Explore Sligo by Car


Strandhill - Cooolera Peninsula

Head west leaving the hotel, on the R292, the views to your right are breathtaking – overlooking Sligo Bay with both Coney and Oyster Island, access to Coney Island can be achieved via Cummeen Strand (turn off sign posted 4.2 km from Sligo Town) when the tide is out, you need to be careful however that you have got the right tide times as many a car has got caught.  Access is exposed at low tide and is marked by 14 stone pillars over a 5km distance – worth to effort to enjoy unspoilt peaceful island with its amazing beaches

Continuing on the R292, opposite the garage is entrance to Queen Maeves Trial – Knocknarea.  A strenuous walk will bring you to the summit of Knocknarea where you will find Queen Maeves Tomb, overlooking Carrowmore megalithic cemetery on the summit of Knocknarea Mountain is the huge flat-topped cairn. There are spectacular views from here and the cairn is visible for miles around.

Continuing onto Strandhill,  you come to a roundabout 7.3 km from hotel, going straight on, you will come to the village of Strandhill renowned for its surf, and explore Killasbugbrone church, where St Patrick lost a tooth which is now housed in the National Museum of Ireland

Leaving Strandhill Head east on Burmah Rd/R277 toward Radharc na Mara, At the roundabout, take the 2nd exit onto R292 for 1.5km, keep an eye out for a turn right down a small road, this will lead you to Cullenamore Beach – safe for swimming when the tide is in and overlooked by Knocknarea, long stretch of beach overlooking Ballisadare bay, Culleenamore is a known natural oyster bed that produces fine oysters

Now its time to explore some more history, leaving Culleenamore turn right onto the R292 for 4.9km at the roundabout continue straight, Carrowmore Megalithic Cemetery, will be on your right.  This is the largest megalithic cemetery in Ireland and amongst the oldest and most important in Europe. It covers an area of about 0.5 km2 in the shadow of Knocknarea to the west. Listoghil tomb is aligned to the Samhain (October 31st) and is believed to be one of the most important tombs at Carrowmore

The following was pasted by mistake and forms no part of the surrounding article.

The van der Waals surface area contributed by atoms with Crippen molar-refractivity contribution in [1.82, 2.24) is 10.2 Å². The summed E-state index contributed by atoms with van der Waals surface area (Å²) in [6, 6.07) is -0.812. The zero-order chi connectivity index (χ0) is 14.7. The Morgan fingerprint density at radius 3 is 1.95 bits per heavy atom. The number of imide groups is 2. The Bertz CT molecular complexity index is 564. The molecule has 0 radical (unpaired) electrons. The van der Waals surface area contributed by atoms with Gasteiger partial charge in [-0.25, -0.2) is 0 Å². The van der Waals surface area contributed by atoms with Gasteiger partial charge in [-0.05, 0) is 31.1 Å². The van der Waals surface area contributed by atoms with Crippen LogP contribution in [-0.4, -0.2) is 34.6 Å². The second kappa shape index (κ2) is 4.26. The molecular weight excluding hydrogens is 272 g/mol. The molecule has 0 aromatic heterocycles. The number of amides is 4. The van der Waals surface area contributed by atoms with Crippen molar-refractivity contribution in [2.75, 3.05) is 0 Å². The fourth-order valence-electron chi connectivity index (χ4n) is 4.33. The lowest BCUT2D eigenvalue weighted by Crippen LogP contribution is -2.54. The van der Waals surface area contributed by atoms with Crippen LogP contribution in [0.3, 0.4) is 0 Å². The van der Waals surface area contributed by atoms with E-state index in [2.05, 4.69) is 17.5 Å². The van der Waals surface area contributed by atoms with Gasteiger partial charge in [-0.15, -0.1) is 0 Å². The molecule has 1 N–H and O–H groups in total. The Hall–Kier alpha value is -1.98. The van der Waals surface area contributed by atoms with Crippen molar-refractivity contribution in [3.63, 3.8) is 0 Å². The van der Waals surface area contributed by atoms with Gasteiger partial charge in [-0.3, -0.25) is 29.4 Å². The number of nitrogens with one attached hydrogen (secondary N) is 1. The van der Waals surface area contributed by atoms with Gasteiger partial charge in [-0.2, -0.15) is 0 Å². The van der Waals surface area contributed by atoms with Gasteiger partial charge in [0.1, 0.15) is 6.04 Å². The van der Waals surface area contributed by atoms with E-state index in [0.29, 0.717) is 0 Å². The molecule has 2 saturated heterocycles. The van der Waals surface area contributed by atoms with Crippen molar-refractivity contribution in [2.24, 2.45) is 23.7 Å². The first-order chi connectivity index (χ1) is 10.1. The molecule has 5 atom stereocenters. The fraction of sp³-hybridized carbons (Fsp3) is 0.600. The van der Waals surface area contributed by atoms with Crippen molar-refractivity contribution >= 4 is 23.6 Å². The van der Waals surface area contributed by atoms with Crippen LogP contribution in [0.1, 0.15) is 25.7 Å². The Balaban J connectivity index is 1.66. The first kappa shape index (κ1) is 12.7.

Back to base.  Leaving the Cemetery head north east turning right onto Woodville Road, this will lead you onto a major intersection where you turn left down by Curley Park.  At the next intersection turn right again and travel in the Strandhill road where the hotel will be on your left


If you have time before you visit Carrowmore Megalithic Tombs another fantastic and mesmerising natural phenomena is the Glen, leaving Cullenamore turning right – travel for 1.5km and take a turn left in about 650 m you will come to the entrance of this amazing place from a bygone world.  The Fairy Glen, this cleft in the mountain runs for about 1.2 km, a place where the ‘little folk’ live


Sligo - A Tour of Yeats Country

Sligo is a county of extraordinary beauty and vivid contrast in its lakes and forests, mountains and rivers. It is a county that has so much more to offer than could ever be captured by pen or canvas. We begin our tour from Sligo town, situated at the mouth of the Garavogue river and surrounded by mountains - Benbulben and Truskmore to the north; the Ox Mountains to the east and Knocknarea to the south. Leave Sligo on the Dublin road forking to the left approx 1 km past the courthouse and garda barracks (signposted Tobernalt). Shortly we catch our first glimpse of beautiful Lough Gill and the Garavogue River. We also see part of Hazelwood estate. Hazelwood House is one of the largest Georgian houses in the county and the estate can be entered from the northern shore of Lough Gill. Approx 200m further on we find the entrance to the car park of Cairns Hill Forest Walk. Two hills here, Belvoir and Cairns are crowned by two stone cairns of the passage tomb types.